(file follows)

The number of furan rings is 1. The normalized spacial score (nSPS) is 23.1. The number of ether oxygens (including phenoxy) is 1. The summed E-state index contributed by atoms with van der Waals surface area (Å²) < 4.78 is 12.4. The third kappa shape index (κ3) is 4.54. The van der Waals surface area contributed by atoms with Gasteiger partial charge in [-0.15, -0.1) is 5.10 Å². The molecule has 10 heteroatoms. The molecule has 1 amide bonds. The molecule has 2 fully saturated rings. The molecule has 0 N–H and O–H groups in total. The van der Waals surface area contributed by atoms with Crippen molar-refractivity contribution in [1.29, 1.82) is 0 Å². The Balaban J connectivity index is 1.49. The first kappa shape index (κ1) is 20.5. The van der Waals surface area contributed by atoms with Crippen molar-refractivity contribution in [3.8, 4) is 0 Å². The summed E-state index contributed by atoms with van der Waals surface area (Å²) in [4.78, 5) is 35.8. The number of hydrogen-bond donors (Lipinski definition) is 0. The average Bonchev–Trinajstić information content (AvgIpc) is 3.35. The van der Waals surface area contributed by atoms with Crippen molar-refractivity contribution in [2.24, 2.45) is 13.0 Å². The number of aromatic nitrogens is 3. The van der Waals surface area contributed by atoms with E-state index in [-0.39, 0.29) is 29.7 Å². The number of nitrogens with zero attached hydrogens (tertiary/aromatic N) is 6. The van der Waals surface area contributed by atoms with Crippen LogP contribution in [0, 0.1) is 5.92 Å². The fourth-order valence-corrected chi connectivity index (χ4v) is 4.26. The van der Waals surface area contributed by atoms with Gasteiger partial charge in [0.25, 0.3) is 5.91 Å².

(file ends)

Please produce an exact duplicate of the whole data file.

The number of furan rings is 1. The normalized spacial score (nSPS) is 23.1. The number of ether oxygens (including phenoxy) is 1. The summed E-state index contributed by atoms with van der Waals surface area (Å²) < 4.78 is 12.4. The third kappa shape index (κ3) is 4.54. The van der Waals surface area contributed by atoms with Gasteiger partial charge in [-0.15, -0.1) is 5.10 Å². The molecule has 10 heteroatoms. The molecule has 1 amide bonds. The molecule has 2 fully saturated rings. The molecule has 0 N–H and O–H groups in total. The van der Waals surface area contributed by atoms with Crippen molar-refractivity contribution in [1.29, 1.82) is 0 Å². The Balaban J connectivity index is 1.49. The first kappa shape index (κ1) is 20.5. The van der Waals surface area contributed by atoms with Crippen molar-refractivity contribution in [3.8, 4) is 0 Å². The summed E-state index contributed by atoms with van der Waals surface area (Å²) in [4.78, 5) is 35.8. The number of hydrogen-bond donors (Lipinski definition) is 0. The average Bonchev–Trinajstić information content (AvgIpc) is 3.35. The van der Waals surface area contributed by atoms with Crippen molar-refractivity contribution in [2.24, 2.45) is 13.0 Å². The number of aromatic nitrogens is 3. The van der Waals surface area contributed by atoms with E-state index in [-0.39, 0.29) is 29.7 Å². The number of nitrogens with zero attached hydrogens (tertiary/aromatic N) is 6. The van der Waals surface area contributed by atoms with Crippen LogP contribution in [0, 0.1) is 5.92 Å². The fourth-order valence-corrected chi connectivity index (χ4v) is 4.26. The van der Waals surface area contributed by atoms with Gasteiger partial charge in [0.25, 0.3) is 5.91 Å².